Yes, the long toss method to the mound transition is rather mythical. Of course, I’m a physics professor (of more than 20 years) who threw hard as a pro (played outfield and later pitched) and I have a unique perspective into both worlds (i.e., baseball and physics). Unfortunately, the baseball folks that I encounter usually dismiss advice that is based in science as they struggle to understand it. In a nutshell: to throw off the mound entails arm speed, whereas throwing long distances requires arm strength and confusing as it is to baseball people, the two are not exactly one and the same. BTW: Back in the day, I could throw the ball over 300 feet and I did so one time standing next to the late George Scott (The Boomer) in a toss from home-plate over the right-field wall: to which George replied, “You crazy man! Don’t do that agin’!” And George was right, so I never did.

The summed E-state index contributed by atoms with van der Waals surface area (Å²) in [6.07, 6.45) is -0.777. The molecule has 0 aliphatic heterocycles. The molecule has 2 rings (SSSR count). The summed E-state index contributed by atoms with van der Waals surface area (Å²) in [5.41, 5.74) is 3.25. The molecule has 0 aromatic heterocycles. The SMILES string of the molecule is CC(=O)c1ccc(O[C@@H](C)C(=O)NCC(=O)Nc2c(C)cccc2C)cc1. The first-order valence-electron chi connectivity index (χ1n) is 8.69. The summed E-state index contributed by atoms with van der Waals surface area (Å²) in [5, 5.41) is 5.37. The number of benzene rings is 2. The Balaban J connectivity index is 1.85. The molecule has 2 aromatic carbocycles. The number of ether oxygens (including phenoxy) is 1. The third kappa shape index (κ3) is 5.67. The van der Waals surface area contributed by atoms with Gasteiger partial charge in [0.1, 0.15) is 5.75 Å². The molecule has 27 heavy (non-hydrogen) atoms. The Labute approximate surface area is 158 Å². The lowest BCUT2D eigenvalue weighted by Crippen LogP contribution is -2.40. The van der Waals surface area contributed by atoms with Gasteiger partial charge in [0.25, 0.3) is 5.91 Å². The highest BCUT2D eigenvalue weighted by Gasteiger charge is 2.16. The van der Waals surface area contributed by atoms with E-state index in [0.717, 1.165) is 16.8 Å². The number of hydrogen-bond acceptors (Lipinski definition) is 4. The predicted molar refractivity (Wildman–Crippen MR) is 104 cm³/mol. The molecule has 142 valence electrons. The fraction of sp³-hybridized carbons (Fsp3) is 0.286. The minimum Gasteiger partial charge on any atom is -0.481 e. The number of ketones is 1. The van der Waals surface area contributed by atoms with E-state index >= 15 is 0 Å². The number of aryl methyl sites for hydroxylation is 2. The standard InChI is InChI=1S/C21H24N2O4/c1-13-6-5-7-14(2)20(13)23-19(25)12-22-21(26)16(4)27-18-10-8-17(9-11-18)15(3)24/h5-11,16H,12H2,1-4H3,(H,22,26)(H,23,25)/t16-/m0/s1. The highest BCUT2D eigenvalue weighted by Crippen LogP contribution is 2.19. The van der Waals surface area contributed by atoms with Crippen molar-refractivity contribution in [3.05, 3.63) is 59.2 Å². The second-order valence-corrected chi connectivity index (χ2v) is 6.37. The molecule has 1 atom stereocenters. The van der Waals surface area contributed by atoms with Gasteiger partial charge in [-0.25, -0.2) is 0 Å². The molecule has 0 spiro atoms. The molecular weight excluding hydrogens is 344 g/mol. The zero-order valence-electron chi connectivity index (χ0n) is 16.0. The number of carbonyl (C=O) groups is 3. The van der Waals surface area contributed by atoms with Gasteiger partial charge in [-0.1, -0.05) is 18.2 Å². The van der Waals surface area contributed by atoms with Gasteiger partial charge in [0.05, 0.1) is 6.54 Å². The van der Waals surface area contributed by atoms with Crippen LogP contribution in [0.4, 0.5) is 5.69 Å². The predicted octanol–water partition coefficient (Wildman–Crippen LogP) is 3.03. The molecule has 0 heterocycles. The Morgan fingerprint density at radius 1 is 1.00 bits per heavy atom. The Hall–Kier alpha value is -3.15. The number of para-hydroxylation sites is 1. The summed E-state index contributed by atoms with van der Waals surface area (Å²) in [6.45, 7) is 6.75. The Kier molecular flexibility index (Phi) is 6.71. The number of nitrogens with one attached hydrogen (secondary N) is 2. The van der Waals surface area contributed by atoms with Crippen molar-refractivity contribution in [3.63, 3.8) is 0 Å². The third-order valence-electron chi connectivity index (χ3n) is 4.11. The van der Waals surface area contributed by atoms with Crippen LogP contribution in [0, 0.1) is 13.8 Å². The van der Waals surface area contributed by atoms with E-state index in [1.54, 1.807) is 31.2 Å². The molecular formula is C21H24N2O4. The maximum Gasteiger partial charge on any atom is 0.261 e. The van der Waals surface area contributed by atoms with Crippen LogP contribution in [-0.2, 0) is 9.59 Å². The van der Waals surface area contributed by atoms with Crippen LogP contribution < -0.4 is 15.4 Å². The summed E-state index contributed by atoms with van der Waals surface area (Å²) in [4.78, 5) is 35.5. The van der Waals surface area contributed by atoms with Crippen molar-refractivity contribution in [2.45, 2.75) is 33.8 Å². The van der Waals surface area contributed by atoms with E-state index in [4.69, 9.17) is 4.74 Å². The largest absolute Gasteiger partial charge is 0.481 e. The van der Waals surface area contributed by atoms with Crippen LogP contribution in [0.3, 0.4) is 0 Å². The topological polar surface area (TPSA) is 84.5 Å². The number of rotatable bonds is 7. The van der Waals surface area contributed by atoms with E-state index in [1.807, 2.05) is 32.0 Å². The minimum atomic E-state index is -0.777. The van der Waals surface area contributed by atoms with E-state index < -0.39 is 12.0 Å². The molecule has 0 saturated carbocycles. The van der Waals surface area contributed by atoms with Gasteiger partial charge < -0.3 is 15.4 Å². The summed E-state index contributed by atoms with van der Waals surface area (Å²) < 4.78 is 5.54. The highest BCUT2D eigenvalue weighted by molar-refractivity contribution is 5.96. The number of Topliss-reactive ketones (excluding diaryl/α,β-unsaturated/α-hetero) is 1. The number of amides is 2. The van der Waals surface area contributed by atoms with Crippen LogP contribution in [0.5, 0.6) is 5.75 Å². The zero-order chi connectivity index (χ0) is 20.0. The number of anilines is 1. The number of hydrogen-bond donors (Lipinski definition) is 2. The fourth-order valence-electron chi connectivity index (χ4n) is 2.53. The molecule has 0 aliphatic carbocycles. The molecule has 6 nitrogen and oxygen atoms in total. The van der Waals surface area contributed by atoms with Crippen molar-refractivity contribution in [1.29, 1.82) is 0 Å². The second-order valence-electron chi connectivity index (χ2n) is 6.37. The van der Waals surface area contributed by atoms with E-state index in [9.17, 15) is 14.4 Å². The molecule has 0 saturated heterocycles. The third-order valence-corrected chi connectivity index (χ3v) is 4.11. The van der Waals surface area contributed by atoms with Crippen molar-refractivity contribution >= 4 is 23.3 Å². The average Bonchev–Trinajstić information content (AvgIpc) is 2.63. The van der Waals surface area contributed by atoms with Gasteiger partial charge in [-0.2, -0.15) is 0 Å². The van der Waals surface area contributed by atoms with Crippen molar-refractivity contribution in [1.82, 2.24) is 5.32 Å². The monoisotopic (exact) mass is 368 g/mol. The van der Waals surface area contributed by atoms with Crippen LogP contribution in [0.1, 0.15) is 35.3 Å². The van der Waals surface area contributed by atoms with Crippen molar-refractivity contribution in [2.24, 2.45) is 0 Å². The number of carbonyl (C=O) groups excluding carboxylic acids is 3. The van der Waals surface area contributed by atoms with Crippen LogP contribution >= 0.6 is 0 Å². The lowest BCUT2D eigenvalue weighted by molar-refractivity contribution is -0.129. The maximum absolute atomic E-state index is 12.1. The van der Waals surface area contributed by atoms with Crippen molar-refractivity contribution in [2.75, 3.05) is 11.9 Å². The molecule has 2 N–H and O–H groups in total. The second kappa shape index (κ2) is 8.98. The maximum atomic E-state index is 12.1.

In the gym again this morning:
- Squats 3x5, 115lbs
- Bench 3x5, 115lbs
- Deadlift 1x5, 155lbs
QOTD: what is your opinion on bench pressing as a pitcher?
Search on this site for kyleb he’s Kyle Boddy president of Driveline and read his posts so you judge for yourself if he knows his stuff. Follow him on Twitter @drivelinebases, he’s also got Instagram and YouTube.
Search for lankylefty on here Ben Brewster former MiLB LHP and current owner of Tread Athletics follow him on Twitter @TreadAthletics he also has YouTube
Follow @PitchingNinja on Twitter for a massive collective of clips of Pitchers throwing.
The one thing that stood out from your original post was you said
“gain credibility for coaching pitching in the future”
Don’t think you aren’t credible if you don’t/didn’t throw hard or play at a high level. There’s tons of guys out there who really know their stuff and are successful Coaches and when they played they couldn’t break a pane of glass no matter how hard they threw. Same with there’s guys out there who were All Stars, and Cy Young winners who couldn’t teach the art no matter how hard they tried.